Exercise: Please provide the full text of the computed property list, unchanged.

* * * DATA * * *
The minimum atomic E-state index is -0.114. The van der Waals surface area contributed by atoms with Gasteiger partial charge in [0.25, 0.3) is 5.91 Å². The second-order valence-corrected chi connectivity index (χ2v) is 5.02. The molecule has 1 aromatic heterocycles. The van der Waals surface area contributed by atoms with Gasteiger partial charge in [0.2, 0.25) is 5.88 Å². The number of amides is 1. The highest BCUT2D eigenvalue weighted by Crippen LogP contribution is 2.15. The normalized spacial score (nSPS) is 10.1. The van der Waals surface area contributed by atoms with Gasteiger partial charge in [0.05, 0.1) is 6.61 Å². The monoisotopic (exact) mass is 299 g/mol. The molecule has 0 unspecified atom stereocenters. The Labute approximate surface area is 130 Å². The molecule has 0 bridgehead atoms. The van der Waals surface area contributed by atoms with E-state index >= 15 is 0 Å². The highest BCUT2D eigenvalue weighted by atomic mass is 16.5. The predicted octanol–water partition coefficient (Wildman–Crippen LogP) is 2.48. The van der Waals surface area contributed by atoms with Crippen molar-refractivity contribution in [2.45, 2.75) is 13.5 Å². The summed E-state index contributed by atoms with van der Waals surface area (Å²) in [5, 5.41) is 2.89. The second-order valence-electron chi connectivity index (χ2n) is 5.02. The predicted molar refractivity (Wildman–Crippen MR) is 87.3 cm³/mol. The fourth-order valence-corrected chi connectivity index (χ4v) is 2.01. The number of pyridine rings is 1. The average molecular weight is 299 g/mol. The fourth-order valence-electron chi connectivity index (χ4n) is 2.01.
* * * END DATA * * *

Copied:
The minimum atomic E-state index is -0.114. The van der Waals surface area contributed by atoms with Gasteiger partial charge in [0.25, 0.3) is 5.91 Å². The second-order valence-corrected chi connectivity index (χ2v) is 5.02. The molecule has 1 aromatic heterocycles. The van der Waals surface area contributed by atoms with Gasteiger partial charge in [0.2, 0.25) is 5.88 Å². The number of amides is 1. The highest BCUT2D eigenvalue weighted by Crippen LogP contribution is 2.15. The normalized spacial score (nSPS) is 10.1. The van der Waals surface area contributed by atoms with Gasteiger partial charge in [0.05, 0.1) is 6.61 Å². The monoisotopic (exact) mass is 299 g/mol. The molecule has 0 unspecified atom stereocenters. The Labute approximate surface area is 130 Å². The molecule has 0 bridgehead atoms. The van der Waals surface area contributed by atoms with E-state index >= 15 is 0 Å². The highest BCUT2D eigenvalue weighted by atomic mass is 16.5. The predicted octanol–water partition coefficient (Wildman–Crippen LogP) is 2.48. The van der Waals surface area contributed by atoms with Crippen molar-refractivity contribution in [2.45, 2.75) is 13.5 Å². The summed E-state index contributed by atoms with van der Waals surface area (Å²) in [5, 5.41) is 2.89. The second-order valence-electron chi connectivity index (χ2n) is 5.02. The predicted molar refractivity (Wildman–Crippen MR) is 87.3 cm³/mol. The fourth-order valence-corrected chi connectivity index (χ4v) is 2.01. The number of pyridine rings is 1. The average molecular weight is 299 g/mol. The fourth-order valence-electron chi connectivity index (χ4n) is 2.01.